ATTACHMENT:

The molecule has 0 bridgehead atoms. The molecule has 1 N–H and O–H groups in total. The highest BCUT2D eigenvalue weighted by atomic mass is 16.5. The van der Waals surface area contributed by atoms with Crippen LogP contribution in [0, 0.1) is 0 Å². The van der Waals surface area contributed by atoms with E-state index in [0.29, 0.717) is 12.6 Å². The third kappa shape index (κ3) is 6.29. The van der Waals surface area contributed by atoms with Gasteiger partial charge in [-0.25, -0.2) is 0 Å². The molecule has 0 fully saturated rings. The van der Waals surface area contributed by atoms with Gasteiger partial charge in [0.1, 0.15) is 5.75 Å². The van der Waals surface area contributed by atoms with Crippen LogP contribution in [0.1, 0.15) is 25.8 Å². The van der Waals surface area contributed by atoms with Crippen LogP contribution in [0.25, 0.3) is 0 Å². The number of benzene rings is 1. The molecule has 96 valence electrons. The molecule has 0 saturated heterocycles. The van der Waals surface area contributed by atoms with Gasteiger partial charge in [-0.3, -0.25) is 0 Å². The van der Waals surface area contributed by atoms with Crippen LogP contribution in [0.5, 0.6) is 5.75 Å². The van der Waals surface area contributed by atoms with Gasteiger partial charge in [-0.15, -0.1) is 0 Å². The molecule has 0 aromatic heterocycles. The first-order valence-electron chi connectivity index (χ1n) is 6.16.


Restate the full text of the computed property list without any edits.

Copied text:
The molecule has 0 bridgehead atoms. The molecule has 1 N–H and O–H groups in total. The highest BCUT2D eigenvalue weighted by atomic mass is 16.5. The van der Waals surface area contributed by atoms with Crippen LogP contribution in [0, 0.1) is 0 Å². The van der Waals surface area contributed by atoms with E-state index in [0.29, 0.717) is 12.6 Å². The third kappa shape index (κ3) is 6.29. The van der Waals surface area contributed by atoms with Gasteiger partial charge in [-0.25, -0.2) is 0 Å². The molecule has 0 fully saturated rings. The van der Waals surface area contributed by atoms with Gasteiger partial charge in [0.1, 0.15) is 5.75 Å². The van der Waals surface area contributed by atoms with Crippen LogP contribution in [0.1, 0.15) is 25.8 Å². The van der Waals surface area contributed by atoms with Crippen LogP contribution in [0.25, 0.3) is 0 Å². The number of benzene rings is 1. The molecule has 96 valence electrons. The molecule has 0 saturated heterocycles. The van der Waals surface area contributed by atoms with Gasteiger partial charge in [-0.3, -0.25) is 0 Å². The van der Waals surface area contributed by atoms with Crippen LogP contribution in [0.5, 0.6) is 5.75 Å². The van der Waals surface area contributed by atoms with Gasteiger partial charge in [-0.15, -0.1) is 0 Å². The molecule has 0 aromatic heterocycles. The first-order valence-electron chi connectivity index (χ1n) is 6.16.